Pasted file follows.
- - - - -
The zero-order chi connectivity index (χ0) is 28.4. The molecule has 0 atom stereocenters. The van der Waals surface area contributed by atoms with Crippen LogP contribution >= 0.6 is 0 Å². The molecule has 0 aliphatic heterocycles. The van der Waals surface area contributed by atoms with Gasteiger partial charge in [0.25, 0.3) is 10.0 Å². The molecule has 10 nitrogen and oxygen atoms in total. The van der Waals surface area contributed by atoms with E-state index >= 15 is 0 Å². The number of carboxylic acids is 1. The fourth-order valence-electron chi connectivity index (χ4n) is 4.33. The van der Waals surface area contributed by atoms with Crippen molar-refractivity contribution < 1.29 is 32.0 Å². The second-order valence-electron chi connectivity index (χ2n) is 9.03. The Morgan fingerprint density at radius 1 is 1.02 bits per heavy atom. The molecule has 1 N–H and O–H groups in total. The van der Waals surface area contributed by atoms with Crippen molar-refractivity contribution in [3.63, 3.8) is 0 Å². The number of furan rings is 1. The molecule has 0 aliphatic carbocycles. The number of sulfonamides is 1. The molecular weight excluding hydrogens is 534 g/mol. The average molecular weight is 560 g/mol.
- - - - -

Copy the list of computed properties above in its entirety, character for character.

The zero-order chi connectivity index (χ0) is 28.4. The molecule has 0 atom stereocenters. The van der Waals surface area contributed by atoms with Crippen LogP contribution >= 0.6 is 0 Å². The molecule has 0 aliphatic heterocycles. The van der Waals surface area contributed by atoms with Gasteiger partial charge in [0.25, 0.3) is 10.0 Å². The molecule has 10 nitrogen and oxygen atoms in total. The van der Waals surface area contributed by atoms with E-state index >= 15 is 0 Å². The number of carboxylic acids is 1. The fourth-order valence-electron chi connectivity index (χ4n) is 4.33. The van der Waals surface area contributed by atoms with Crippen molar-refractivity contribution < 1.29 is 32.0 Å². The second-order valence-electron chi connectivity index (χ2n) is 9.03. The Morgan fingerprint density at radius 1 is 1.02 bits per heavy atom. The molecule has 1 N–H and O–H groups in total. The van der Waals surface area contributed by atoms with Crippen molar-refractivity contribution in [3.63, 3.8) is 0 Å². The number of furan rings is 1. The molecule has 0 aliphatic carbocycles. The number of sulfonamides is 1. The molecular weight excluding hydrogens is 534 g/mol. The average molecular weight is 560 g/mol.